Today, we’re talking about the “scam” that has been perpetuated by life insurance companies for over a hundred years. I know, I can hear you saying to yourself, “which scam is that, there are so many to choose from”?
Am I right? I'm talking about the supposed scam to sucker you out of the gains that you could be making. if you skipped life insurance and bought the investments that they put their money in—yourself.
As you know, when you give a life insurance company your money (aka paying your premium), they're just investing your money in something you could do for yourself. And it’s a question we get a lot. Various articles and blog posts have been written on this argument, suggesting that you could skip that, avoid paying those fees and invest your cash in those things they are going to buy yourself.
Well, you could also put your house on the market by yourself, leave it there for a couple of years, and make way less money. Your choice.
Okay, we’re hitting the punchline early today, and we’re going to suggest that maybe—just maybe, it’s a little more complicated to invest in those securities yourself than some of those people have led you to believe.
Let’s break it down, shall we?
We’ll back up and roll the argument out as it’s traditionally presented: about 85% to 90% (or more) of the general account at most insurance companies are invested in bonds. So, the argument is: you just go buy the bonds yourself.
Now only if we were in a big room of people, and we could ask everybody in the room to raise their hand if they’ve ever directly bought a bond—not a bond fund—an actual bond. I'm guessing it would be a small number. Likely, if you do not know what a CUSIP number is, then you have not ever bought a bond.
And for those of you not familiar with a CUSIP number…every security that’s traded has one. It’s a unique identifier, and they’re very important. Most companies issue more than one bond. So, to identify each one, the bonds get a CUSIP number.
Now, you can buy them from most discount brokerages—but it’s not an online transaction. You will have to call in and talk to a broker, and it’s not something you’re going to get $7 a trade for. There’s a markup in bonds—which is not disclosed and not required to be.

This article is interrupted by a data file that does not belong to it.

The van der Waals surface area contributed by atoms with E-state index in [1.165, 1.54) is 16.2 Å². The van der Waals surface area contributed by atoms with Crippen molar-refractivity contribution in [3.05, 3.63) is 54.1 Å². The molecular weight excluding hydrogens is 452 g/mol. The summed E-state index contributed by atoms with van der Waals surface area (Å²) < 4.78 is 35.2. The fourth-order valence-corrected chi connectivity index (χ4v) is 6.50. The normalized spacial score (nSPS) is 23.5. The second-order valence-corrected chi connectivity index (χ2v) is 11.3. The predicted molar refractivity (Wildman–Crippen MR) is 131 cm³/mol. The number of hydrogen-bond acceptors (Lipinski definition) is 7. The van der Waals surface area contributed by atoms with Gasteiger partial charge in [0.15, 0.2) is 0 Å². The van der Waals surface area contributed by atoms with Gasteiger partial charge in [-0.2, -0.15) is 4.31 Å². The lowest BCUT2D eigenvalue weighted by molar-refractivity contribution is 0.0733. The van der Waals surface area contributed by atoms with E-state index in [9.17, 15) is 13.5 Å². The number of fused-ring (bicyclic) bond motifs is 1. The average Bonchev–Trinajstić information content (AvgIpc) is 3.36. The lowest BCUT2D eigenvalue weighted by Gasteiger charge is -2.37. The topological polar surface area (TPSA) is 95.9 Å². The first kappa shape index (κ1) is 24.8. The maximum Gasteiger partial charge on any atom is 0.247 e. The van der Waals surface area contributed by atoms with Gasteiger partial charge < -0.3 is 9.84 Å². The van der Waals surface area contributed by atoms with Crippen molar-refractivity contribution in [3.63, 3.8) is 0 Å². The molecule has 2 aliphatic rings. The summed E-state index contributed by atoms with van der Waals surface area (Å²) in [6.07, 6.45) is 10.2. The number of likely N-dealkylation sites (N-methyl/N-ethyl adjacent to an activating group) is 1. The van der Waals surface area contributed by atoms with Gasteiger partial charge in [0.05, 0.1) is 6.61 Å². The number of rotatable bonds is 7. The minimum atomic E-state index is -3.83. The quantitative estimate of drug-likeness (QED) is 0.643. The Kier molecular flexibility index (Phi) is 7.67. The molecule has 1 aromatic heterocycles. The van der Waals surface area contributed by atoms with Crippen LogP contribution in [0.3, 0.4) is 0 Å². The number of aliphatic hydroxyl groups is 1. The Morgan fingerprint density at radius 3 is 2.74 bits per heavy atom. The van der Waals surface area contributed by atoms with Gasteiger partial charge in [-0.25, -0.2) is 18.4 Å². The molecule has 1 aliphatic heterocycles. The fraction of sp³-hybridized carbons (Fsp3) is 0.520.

Not saying this good or bad, just the facts.
So, when you buy a bond—an actual bond—you don’t necessarily know how inflated the price you pay is. But you will find out a few days later when the trade settles and you're able to see the market the value of your bond. In my experience, it's usually less than what you paid for it. Bonds have a market price, and it will fluctuate. A fact that's misunderstood by way too many people.
Okay, this point might be a little cryptic, so let’s use an analogy.
Imagine you buy a house, and the price is set at $305,000—and you don’t have the luxury of an appraiser. You decide to pay with cash–no appraisal necessary since there's no lender. A day or week later you discover that the house is actually worth $275,000. It was just marked up to $305,000.
Or in a similar scenario, you find out it was actually worth $305,000, but when you decide to sell, you have to pay a realtor and as luck would have it, you'll net some number less than $305,000.
To be clear, we’re not maligning the bond industry or real estate transaction costs. This is just the way it works.
Bonds can be a wonderful place to invest, but it’s not a beginner’s game. It’s not even an advanced investor’s game. Most people will live their entire lives investing in the stock market and mutual funds and never touch bonds.
So, ninety-nine percent of the time, exposure for most Americans to bonds is through ETFs or mutual funds. But there’s one tiny problem with that. ETFs and mutual funds do not function at all like investing in bonds directly. You’re not buying what you think you’re buying when you buy a bond mutual fund or bond ETF.
The diversification or asset location models say you should have 30% of your money in fixed income, so people go out and buy whatever is hot—say the Vanguard Total Bond Market Index—and that’s how they get exposure. And that’s the super savvy. For most people, it’s whatever fund company they have their IRA set at after they roll over their 401k.
The problem with that approach is if you are investing directly in bonds, usually you’re doing it to create income—not to pay the bills—but to create a yield that is supposed to accomplish other goals within your overall portfolio. Let’s assume most bonds pay you twice a year, and you get a coupon every six months that accumulate as cash. That’s a risk-aversion strategy.
But for some very savvy and sophisticated investors, there’s a strategy to capture capital gains in those bonds. When the yield is high and the interest rates are going to dip, the underlying bond is very likely to be worth more on the open market.
Or maybe the company just had some bad announcements undermining their ability to actually repay their debt (which is what a bond is). That would definitely cause the price of their bonds to fall; investors might see a sweet deal. The yield is going to be phenomenal, and in the long run, the price of the bond will go up. Or at least that's the speculation.
The great thing about buying bonds is unless the issuer pays the debt off early (the bond is “called”) or there's some deep issue with the company's ability to repay the debt—there's not much pressure for you to do anything other than collect your coupon payments a couple times a year.